Jimmy Akin is completely wrong on this point, quoted from his blog:
I've boldfaced the phrase "conjugal act" because it's the key to understand what is being said. Many gloss over this phrase and assume it means "sexual act." It doesn't. "Conjugal" -- like its Latin equivalent, coniugale -- doesn't mean "sexual"; it means "marital."In the above quoted blog post, and in other similar posts, Akin claims that the Magisterium has only condemned the use of contraception within marriage. He bases this claim largely on his translation of the Latin word 'conjugale,' found in the document Humanae Vitae.
1. The word conjugale in Latin refers to a joining. The root word, jugale, is sometimes used to refer to the joining or yoking of oxen or other animals (e.g. Jer 51:23; Lk 14:19). The prefix, con, gives the whole word the meaning 'joining together'. Although conjugale is often used to refer specifically to marriage, the word itself does not refer exclusively to marriage.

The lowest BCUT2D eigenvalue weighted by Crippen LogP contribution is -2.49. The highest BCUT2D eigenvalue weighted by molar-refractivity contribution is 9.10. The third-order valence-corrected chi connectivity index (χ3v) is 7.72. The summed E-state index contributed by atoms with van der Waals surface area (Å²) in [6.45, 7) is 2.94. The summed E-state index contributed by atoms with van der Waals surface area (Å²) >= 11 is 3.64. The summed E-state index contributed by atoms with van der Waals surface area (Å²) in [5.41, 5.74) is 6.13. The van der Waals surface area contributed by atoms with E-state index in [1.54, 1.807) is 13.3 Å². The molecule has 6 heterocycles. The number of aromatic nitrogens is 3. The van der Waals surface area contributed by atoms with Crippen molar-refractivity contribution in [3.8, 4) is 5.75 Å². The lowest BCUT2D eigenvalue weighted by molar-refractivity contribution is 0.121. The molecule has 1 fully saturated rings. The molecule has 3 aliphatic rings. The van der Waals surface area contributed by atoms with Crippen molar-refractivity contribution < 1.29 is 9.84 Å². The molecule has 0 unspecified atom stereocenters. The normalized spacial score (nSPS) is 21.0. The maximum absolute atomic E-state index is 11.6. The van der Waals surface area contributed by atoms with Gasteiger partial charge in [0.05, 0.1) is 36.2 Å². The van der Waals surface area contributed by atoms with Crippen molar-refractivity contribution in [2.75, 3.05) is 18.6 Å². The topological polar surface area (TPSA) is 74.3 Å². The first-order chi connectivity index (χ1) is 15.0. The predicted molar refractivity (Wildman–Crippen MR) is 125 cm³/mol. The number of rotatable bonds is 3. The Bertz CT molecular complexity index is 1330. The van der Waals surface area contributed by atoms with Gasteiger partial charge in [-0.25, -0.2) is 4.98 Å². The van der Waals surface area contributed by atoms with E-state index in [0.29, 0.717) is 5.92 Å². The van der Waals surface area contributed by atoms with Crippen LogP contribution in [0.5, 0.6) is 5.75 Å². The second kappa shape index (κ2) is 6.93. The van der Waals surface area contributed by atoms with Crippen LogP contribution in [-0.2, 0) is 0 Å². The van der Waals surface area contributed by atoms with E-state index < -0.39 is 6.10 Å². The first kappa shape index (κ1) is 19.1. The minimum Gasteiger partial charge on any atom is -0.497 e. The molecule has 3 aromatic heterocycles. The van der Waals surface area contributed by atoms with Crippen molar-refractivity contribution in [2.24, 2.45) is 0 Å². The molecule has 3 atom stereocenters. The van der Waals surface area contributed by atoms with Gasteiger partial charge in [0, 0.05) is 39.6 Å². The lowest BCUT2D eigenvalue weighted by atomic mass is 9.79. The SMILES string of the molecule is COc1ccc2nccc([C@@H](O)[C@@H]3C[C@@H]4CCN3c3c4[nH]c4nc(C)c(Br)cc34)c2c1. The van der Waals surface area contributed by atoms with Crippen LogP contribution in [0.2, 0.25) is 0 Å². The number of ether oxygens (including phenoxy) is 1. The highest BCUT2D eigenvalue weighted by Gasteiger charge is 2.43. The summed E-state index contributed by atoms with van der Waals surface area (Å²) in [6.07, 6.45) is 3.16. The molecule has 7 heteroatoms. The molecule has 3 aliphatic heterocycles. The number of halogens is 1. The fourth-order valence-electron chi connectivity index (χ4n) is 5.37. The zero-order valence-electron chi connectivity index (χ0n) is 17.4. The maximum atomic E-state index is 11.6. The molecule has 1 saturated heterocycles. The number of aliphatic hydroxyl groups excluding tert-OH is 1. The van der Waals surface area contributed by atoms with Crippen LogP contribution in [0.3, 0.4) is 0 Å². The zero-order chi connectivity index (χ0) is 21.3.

The official translation of Humanae Vitae, which has stood for many years, uses 'sexual intercourse' to translate conjugale:
"Similarly excluded is any action which either before, at the moment of, or after sexual intercourse, is specifically intended to prevent procreation-whether as an end or as a means. Neither is it valid to argue, as a justification for sexual intercourse which is deliberately contraceptive...." (Humanae Vitae, n. 14).Furthermore, as a translator of Latin, I can assure the reader that the Latin term 'conjugale' is not exclusively limited to sex within marriage. (I spent just over five years, working nearly every day, translating the Bible from Latin into English. See my translation at SacredBible.org)